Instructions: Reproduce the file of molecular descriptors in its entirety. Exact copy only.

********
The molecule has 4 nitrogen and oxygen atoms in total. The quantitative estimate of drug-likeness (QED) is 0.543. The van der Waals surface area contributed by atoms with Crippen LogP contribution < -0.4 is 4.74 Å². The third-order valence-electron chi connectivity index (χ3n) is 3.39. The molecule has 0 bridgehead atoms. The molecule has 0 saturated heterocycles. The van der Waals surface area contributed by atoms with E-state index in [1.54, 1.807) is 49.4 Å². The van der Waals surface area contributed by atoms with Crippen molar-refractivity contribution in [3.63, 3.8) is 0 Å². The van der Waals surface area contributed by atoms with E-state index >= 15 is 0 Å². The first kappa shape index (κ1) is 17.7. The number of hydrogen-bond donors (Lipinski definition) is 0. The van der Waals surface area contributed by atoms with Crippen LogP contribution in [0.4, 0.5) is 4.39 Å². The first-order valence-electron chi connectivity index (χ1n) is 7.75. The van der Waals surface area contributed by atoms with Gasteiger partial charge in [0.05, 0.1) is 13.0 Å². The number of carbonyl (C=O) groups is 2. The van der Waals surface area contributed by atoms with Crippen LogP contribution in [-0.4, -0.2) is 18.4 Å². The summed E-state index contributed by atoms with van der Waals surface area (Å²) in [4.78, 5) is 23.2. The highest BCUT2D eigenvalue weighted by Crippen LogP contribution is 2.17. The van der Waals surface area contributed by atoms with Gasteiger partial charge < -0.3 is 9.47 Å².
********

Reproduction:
The molecule has 4 nitrogen and oxygen atoms in total. The quantitative estimate of drug-likeness (QED) is 0.543. The van der Waals surface area contributed by atoms with Crippen LogP contribution < -0.4 is 4.74 Å². The third-order valence-electron chi connectivity index (χ3n) is 3.39. The molecule has 0 bridgehead atoms. The molecule has 0 saturated heterocycles. The van der Waals surface area contributed by atoms with E-state index in [1.54, 1.807) is 49.4 Å². The van der Waals surface area contributed by atoms with Crippen molar-refractivity contribution in [3.63, 3.8) is 0 Å². The van der Waals surface area contributed by atoms with E-state index >= 15 is 0 Å². The first kappa shape index (κ1) is 17.7. The number of hydrogen-bond donors (Lipinski definition) is 0. The van der Waals surface area contributed by atoms with Crippen LogP contribution in [0.4, 0.5) is 4.39 Å². The first-order valence-electron chi connectivity index (χ1n) is 7.75. The van der Waals surface area contributed by atoms with Gasteiger partial charge in [0.05, 0.1) is 13.0 Å². The number of carbonyl (C=O) groups is 2. The van der Waals surface area contributed by atoms with Crippen LogP contribution in [-0.4, -0.2) is 18.4 Å². The summed E-state index contributed by atoms with van der Waals surface area (Å²) in [4.78, 5) is 23.2. The highest BCUT2D eigenvalue weighted by Crippen LogP contribution is 2.17. The van der Waals surface area contributed by atoms with Gasteiger partial charge < -0.3 is 9.47 Å².